Is this a modern interpretation of Rome’s Colosseum? Nope! This is the expansive outdoor amphitheater of Silliman where school events are usually held. Serene, quiet, and relaxing, it is a meeting place for students.
The Silliman University Church stands as a beacon of spiritual renewal. Construction began in 1941, but due to World War 2, work was constantly interrupted. It was completed 8 years later in 1949. The church is famous for its beautiful stained glass windows. Unfortunately, it was closed when we visited there.
A Place of Calm and Culture
One of the things that visitors notice when they first visit Dumaguete is an unusually large number of foreigners. When we pointed that out to our friend and fellow blogger Ferna of Everywhere With Ferna when we met her the next day after our amazing day at the stunning Manjuyod Sandbar, she explained that foreigners easily fall in love with Dumaguete’s laid-back atmosphere, rich culture, and affordability.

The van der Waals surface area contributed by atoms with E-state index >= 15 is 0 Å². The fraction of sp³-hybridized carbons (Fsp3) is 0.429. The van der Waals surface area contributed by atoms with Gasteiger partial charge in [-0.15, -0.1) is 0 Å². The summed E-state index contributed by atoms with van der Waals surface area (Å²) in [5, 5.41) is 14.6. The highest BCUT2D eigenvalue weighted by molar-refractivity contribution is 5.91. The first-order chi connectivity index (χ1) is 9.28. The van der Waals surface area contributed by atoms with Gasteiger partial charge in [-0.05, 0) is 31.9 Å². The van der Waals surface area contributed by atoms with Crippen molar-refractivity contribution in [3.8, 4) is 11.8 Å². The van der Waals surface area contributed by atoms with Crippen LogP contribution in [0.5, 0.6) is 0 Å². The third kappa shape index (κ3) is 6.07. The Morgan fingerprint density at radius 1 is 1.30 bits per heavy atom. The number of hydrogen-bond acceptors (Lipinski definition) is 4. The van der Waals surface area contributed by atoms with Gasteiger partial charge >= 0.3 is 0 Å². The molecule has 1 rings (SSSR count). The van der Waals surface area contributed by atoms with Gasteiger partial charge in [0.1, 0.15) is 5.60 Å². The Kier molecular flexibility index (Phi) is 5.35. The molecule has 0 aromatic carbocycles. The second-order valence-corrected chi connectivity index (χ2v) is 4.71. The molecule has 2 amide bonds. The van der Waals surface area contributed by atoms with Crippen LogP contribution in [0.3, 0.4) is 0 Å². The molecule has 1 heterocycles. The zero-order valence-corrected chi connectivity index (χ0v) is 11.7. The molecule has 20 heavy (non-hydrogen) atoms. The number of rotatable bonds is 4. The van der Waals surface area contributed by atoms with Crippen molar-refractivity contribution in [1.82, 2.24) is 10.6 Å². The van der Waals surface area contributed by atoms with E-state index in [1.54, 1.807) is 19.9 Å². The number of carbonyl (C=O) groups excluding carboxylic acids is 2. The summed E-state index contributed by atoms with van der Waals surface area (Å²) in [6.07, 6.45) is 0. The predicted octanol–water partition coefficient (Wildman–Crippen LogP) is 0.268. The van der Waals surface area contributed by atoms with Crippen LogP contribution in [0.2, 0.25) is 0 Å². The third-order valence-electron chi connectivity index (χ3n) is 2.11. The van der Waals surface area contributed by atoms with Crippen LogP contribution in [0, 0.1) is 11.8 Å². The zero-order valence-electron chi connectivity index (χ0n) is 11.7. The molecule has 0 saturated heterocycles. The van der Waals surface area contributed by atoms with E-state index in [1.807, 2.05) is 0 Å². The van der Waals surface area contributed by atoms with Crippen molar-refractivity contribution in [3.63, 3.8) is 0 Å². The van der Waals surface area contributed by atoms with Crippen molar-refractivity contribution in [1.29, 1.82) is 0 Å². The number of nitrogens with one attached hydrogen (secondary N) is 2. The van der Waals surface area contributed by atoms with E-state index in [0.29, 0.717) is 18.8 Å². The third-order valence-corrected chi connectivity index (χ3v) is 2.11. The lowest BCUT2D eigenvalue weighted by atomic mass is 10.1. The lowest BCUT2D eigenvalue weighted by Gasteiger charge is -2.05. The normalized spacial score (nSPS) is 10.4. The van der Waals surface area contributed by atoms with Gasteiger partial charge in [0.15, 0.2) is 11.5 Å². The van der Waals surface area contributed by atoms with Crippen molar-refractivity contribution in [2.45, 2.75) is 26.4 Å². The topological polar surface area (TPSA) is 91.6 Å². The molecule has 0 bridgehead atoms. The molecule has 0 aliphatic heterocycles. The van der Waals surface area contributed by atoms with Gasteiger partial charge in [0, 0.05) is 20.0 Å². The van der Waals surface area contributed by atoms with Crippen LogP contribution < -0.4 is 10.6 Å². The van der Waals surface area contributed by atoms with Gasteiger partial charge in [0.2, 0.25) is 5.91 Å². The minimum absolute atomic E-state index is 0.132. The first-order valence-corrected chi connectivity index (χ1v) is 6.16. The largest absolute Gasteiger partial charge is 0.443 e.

And there’s no other place in the Dumaguete that exemplifies this aspect of the city than the historic Rizal Boulevard. It’s a long lovely tree-lined esplanade that faces the southern tip of Tañon Strait. It’s a great place for locals and tourists to hang out. Just across the Boulevard are hotels, cafes, bars, and fine-dining restaurants, all of which offer beautiful views of the sea.
Talented local artists and craftsmen compete for space with food vendors at the Boulevard. We bought a few keychains and ref magnets as souvenirs.